The difference was statistically significant. The decreased sealing ability of GCP Glass seal in the present study may be due to complete dryness of the teeth during application of sealant as glass ionomers hydrophilic and wet surface help its retention. Another cause for the decreased sealing ability may be due to thermocycling as glass ionomer more affected by heat than resin [16].

According to manufacturer instructions glass seal should be used without acid etching but in the present study it was used with etching in a separate group to evaluate the effectiveness of etching on sealing ability. The results show statically significant highest leakage in Glass seal with etchant group compared with other groups. The explanation of that may be the flow of glass seal on a smooth surface and chemical bonding with enamel is better than on the rough surface, also, micro-tags and low flowability of glass seal may lead to entrapment of air bubbles which lead to increased microleakage. Another factor may be a formation of minerals or salts due to the reaction between acid and enamel hydroxyapatite which prevent intimate contact between sealant and enamel.

Increased marginal microleakage was observed for group III (GCP Glass seal with etching) compared with group IV (GCP Glass seal without etching), these findings disagreed with that reported by Birkenfeld LH and Schulman A [17]. They reported that etching were significantly reduced microleakage in teeth sealed with a GI bond fissure sealant.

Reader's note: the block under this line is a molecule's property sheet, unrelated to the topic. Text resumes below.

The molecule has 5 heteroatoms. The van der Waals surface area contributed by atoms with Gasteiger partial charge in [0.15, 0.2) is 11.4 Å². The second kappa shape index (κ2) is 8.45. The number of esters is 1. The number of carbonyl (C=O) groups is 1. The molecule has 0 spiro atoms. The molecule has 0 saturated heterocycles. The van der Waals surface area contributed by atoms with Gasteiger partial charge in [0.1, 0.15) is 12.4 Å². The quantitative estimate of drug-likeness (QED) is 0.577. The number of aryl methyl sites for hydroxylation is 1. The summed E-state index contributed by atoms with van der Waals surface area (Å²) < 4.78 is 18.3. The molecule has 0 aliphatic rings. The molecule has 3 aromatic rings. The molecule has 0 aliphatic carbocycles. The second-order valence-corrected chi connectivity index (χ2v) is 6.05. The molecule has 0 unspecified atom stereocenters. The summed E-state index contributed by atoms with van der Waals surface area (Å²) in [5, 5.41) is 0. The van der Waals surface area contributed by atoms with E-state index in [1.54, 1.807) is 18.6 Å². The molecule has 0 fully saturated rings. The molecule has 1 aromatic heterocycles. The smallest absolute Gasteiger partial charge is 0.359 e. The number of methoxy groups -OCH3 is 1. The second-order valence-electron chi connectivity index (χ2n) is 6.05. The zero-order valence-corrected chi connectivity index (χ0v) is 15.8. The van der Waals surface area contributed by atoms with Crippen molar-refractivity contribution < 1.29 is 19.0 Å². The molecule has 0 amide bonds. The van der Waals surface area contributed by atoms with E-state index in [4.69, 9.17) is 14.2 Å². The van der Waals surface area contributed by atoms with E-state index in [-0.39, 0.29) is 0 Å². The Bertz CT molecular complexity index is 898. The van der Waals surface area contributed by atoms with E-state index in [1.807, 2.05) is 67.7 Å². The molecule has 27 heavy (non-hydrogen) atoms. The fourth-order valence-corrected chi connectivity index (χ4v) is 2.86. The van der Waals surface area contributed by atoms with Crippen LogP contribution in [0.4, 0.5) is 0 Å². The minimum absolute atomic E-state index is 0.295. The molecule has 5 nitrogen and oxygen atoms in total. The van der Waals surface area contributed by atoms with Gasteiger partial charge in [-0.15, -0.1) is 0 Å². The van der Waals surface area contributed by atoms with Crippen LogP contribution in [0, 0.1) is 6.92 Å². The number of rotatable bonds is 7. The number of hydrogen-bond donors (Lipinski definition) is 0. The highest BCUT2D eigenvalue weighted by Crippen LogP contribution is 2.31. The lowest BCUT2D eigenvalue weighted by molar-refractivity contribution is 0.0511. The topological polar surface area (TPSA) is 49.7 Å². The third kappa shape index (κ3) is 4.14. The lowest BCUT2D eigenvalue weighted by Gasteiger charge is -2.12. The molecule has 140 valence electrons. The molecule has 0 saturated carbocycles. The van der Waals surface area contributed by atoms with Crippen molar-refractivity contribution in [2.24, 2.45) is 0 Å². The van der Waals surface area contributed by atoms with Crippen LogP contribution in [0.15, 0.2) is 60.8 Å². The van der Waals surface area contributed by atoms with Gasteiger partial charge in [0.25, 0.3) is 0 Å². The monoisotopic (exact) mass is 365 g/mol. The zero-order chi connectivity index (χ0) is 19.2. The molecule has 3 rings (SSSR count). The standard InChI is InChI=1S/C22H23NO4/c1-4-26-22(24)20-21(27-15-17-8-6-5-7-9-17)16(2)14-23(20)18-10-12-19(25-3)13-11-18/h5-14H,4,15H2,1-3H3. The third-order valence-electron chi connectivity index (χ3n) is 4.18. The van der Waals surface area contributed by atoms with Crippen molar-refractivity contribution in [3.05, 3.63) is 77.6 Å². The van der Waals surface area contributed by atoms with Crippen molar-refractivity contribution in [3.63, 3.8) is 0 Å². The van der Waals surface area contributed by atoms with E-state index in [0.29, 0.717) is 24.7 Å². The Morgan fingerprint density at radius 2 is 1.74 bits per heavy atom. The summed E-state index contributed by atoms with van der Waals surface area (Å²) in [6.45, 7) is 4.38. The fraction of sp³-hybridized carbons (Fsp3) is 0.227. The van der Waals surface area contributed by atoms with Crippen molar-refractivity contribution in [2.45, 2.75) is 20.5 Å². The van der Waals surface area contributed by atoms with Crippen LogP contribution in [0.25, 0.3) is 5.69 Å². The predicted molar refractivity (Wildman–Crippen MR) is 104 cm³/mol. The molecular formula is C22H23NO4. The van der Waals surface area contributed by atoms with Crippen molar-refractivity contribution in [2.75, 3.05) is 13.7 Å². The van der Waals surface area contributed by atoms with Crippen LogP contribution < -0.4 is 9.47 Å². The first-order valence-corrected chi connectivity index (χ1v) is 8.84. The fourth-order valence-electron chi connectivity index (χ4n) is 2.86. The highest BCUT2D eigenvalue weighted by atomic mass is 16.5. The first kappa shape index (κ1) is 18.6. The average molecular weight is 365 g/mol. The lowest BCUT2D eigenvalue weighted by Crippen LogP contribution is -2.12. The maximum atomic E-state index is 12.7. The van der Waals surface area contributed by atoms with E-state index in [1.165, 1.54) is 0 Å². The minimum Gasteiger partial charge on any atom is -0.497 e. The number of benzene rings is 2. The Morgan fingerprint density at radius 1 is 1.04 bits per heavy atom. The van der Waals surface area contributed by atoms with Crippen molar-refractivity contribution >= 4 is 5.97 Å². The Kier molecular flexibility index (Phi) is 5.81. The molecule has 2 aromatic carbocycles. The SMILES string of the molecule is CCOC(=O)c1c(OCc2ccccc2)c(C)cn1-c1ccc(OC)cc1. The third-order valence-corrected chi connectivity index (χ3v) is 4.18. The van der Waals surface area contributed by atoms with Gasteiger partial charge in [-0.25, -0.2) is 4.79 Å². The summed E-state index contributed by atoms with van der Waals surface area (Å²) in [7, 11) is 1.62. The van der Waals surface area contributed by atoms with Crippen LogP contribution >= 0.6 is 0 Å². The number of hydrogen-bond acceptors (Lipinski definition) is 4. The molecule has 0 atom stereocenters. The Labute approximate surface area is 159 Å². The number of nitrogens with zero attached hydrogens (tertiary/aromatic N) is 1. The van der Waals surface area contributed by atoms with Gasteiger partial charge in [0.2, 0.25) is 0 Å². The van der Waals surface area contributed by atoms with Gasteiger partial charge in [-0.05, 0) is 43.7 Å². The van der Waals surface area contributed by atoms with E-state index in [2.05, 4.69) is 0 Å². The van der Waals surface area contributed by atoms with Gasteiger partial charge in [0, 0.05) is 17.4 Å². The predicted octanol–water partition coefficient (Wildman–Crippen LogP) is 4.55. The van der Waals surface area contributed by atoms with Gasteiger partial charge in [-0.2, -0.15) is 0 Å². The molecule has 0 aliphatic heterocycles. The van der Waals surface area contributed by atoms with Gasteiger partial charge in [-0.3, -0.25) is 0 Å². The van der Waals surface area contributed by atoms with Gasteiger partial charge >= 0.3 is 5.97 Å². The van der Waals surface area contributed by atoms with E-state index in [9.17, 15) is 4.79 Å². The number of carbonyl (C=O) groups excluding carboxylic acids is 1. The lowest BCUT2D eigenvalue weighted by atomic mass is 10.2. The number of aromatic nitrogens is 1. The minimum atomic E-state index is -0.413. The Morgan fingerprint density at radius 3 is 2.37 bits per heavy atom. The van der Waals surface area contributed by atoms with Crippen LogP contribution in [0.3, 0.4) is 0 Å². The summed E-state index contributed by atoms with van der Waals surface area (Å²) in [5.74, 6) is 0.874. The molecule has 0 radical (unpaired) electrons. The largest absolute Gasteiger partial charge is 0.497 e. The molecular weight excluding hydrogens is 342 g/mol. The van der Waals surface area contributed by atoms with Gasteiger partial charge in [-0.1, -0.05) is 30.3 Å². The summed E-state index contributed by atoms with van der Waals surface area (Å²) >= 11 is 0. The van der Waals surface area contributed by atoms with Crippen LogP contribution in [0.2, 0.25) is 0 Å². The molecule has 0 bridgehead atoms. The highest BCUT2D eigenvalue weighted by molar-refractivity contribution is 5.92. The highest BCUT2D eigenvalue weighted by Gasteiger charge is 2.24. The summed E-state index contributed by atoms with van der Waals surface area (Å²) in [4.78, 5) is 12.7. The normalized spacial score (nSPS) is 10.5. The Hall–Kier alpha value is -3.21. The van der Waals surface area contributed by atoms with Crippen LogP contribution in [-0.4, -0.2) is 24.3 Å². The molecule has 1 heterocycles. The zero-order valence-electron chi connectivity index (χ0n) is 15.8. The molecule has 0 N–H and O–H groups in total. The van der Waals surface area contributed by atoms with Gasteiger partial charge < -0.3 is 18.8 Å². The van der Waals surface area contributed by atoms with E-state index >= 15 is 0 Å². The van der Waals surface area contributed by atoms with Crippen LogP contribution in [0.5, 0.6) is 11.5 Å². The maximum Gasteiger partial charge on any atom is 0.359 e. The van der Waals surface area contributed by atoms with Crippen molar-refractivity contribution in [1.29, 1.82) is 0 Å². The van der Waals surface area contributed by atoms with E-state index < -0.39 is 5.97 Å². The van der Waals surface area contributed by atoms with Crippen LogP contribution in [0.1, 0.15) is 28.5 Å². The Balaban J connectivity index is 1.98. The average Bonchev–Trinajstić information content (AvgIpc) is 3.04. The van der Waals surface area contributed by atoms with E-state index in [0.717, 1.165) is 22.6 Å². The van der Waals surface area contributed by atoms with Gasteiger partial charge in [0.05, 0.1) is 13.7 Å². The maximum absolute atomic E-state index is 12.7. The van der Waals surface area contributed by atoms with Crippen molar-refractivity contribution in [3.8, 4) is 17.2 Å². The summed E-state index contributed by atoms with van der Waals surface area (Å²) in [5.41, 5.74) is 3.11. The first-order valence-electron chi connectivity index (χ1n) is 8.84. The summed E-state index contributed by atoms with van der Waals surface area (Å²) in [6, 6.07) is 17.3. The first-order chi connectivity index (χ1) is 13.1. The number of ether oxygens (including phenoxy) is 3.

The direction of research will have to be involved in simulating in vitro studies on microleakage with in vivo studies. There is a poor correlation between the extent of microleakage found in vitro & in vivo studies. in vitro studies definitely give a path to compare the sealing abilities of the materials. This elusive ability to prevent microleakage demands controlled clinical studies, which will draw the conclusion about the micromechanical bond and its strength between the fissure sealant and tooth structure [18].


Conclusions

The results observed in the present study suggested that Seal-it was the best material amongst three different materials in terms of least microleakage. Helioseal F gave the promising results where as GCP Glass Seal was the least successful pit and fissure sealant material.


Recommendations

1. The use of glass seal should be according to manufacturer instructions and no need for acid etching before its application.
2. Further studies are needed to evaluate the sealing ability of different sealing materials in vivo.


Acknowledgments

I would like to extend special thanks to Advance Technology Dental Research Center staff at King Abdulaziz University.